The Xenogears is a traditional system with physical attacks, elemental magic, buffs and debuffs — all the building blocks of a strong battle system, 

Yet it never quite coalesces into a tactical experience because the only effective damage dealing option is to use back-to-back “deathblows”. 

Deathblows are made up of a combination of light, medium and strong physical attacks. Light attacks are more likely to hit the enemy, but do less damage, and the opposite is true of strong attacks, and you can do a sequence of these attacks in one turn. 

It’s an original idea for a JRPG, borrowed from fighting games, and a nice one at that. In a genre sometimes ridiculed for the ability to spam the first attack in the menu to win, making your physical fighting options more complex is a truly appreciated innovation. 

At the end of your sequence of attacks, you perform the deathblow, if you’ve learned that technique and if you’ve followed the prompts at the bottom of the screen (or memorised the sequence).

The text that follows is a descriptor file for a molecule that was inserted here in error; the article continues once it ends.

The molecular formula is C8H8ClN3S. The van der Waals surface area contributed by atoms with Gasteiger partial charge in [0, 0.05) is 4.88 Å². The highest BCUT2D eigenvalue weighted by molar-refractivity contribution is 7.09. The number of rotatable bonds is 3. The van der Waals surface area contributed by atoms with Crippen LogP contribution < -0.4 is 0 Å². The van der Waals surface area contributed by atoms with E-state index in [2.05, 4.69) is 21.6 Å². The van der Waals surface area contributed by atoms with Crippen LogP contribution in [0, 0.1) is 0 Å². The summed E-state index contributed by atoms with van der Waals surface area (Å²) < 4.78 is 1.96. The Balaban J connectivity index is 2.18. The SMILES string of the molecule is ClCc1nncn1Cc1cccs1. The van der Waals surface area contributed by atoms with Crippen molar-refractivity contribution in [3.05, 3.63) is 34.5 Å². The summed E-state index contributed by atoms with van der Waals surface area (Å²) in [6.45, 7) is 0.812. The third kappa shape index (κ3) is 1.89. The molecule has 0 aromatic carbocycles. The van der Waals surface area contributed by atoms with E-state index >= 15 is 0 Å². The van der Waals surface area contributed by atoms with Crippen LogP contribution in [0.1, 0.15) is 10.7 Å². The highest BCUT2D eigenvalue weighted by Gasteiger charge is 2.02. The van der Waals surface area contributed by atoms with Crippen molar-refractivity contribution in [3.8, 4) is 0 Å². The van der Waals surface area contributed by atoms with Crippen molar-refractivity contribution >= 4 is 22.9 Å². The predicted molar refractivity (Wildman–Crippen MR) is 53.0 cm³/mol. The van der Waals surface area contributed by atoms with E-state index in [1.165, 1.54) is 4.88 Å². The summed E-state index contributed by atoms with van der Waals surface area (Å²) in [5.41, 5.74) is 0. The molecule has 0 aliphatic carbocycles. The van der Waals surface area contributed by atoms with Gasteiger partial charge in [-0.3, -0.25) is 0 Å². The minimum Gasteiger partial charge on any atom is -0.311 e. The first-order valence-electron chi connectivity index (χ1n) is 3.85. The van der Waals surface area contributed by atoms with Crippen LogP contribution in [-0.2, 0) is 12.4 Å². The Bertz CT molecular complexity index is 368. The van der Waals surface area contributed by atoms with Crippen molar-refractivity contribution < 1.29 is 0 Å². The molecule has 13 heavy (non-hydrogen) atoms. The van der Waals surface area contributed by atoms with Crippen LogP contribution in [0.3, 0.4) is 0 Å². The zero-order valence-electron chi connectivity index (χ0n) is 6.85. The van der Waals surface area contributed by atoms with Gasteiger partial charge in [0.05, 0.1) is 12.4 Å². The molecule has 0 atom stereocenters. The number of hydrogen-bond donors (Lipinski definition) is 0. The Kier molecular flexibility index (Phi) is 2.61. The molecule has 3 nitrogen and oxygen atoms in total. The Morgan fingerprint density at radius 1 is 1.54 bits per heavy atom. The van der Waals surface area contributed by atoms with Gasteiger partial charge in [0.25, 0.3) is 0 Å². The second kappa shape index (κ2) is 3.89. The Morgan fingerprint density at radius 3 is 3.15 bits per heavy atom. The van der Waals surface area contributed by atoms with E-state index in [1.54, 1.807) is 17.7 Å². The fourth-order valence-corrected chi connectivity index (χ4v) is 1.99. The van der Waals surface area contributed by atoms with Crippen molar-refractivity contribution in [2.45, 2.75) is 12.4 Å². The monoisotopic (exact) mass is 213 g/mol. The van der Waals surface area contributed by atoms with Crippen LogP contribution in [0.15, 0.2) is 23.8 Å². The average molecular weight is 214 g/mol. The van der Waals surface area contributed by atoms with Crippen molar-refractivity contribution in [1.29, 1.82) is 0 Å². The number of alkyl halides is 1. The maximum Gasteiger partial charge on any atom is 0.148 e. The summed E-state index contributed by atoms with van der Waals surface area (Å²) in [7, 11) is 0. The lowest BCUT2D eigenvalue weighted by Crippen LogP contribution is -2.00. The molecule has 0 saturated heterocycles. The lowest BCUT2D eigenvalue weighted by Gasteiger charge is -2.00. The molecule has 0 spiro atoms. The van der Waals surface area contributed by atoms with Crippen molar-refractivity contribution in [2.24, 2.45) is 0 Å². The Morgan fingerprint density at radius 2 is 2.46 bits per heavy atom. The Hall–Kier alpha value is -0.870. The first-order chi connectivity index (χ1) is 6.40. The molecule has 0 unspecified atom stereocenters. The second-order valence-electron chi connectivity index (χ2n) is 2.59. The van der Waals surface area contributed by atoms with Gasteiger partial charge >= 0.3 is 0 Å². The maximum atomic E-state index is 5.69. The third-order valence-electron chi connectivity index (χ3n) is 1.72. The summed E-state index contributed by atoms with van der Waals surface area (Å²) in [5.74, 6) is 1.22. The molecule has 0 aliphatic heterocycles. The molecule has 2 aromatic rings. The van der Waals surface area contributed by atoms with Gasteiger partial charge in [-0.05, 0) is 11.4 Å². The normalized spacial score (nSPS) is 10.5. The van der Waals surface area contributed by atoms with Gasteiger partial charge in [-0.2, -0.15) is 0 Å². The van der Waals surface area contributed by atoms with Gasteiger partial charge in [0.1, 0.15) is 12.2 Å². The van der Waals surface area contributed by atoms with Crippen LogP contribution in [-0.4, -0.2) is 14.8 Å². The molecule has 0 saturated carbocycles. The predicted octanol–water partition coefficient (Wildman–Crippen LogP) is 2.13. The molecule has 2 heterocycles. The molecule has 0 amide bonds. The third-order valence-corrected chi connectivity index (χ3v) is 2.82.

These attacks are some of the most visually interesting moments in a game jam-packed with visually interesting moments. A personal favourite deathblow is Citan’s “Myogetsu”, in which he appears to pogo stick off the enemy’s head using his sword, Zelda II style. The later deathblows get even more flashy and intricate, such as Billy’s “Holy Gate” or Citan’s “Haze of Fire”.

Unfortunately, deathblows are more exciting visually than they are engaging tactically. They deal a lot of damage with no downside, so will be your primary method of attack from the start of the game until the end. 

It is, however, quite addictive to train for new deathblows.

Almost all JRPGs give you money and experience after a battle, but the good ones give you something else to work towards. For Xenogears, this something is deathblow experience, obtained by performing different physical attacks in battle. Each character has four light attacks, two medium attacks, and just one heavy attack. Each attack type gives a type of experience towards new deathblows attacks. 

As deathblows are the primary way of becoming more effective in battle, it became enjoyable to get into random encounters to figure out what sequence of attacks will train my next deathblow, and spam it in as many subsequent battles as possible. 

It even made Xenogears irritatingly high random encounter rate quite sufferable. 

I have one more thing to mention about the battle system. Towards the end of the first disk, Citan starts using a sword instead of his fists. After that, Citan has a whole different set of deathblows! What exceptional attention to detail.

An imperfect game

I’m not going to say that Xenogears is for everyone. I want to warn you about a few things before you get overhyped and then blame me for playing something that didn’t transcend reality.